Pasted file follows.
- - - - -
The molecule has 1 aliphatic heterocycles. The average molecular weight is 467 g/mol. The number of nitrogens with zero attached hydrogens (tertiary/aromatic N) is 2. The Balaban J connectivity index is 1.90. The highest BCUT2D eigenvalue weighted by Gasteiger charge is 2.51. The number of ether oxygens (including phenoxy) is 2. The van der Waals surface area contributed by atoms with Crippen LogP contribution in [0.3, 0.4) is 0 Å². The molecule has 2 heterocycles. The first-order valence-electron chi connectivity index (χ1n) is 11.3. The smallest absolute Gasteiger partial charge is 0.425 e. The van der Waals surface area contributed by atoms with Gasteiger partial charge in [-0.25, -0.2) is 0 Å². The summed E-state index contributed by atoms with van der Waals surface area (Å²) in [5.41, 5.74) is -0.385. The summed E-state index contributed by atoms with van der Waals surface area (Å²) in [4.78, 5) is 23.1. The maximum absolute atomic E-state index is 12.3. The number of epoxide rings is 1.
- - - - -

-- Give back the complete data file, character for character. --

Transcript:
The molecule has 1 aliphatic heterocycles. The average molecular weight is 467 g/mol. The number of nitrogens with zero attached hydrogens (tertiary/aromatic N) is 2. The Balaban J connectivity index is 1.90. The highest BCUT2D eigenvalue weighted by Gasteiger charge is 2.51. The number of ether oxygens (including phenoxy) is 2. The van der Waals surface area contributed by atoms with Crippen LogP contribution in [0.3, 0.4) is 0 Å². The molecule has 2 heterocycles. The first-order valence-electron chi connectivity index (χ1n) is 11.3. The smallest absolute Gasteiger partial charge is 0.425 e. The van der Waals surface area contributed by atoms with Gasteiger partial charge in [-0.25, -0.2) is 0 Å². The summed E-state index contributed by atoms with van der Waals surface area (Å²) in [5.41, 5.74) is -0.385. The summed E-state index contributed by atoms with van der Waals surface area (Å²) in [4.78, 5) is 23.1. The maximum absolute atomic E-state index is 12.3. The number of epoxide rings is 1.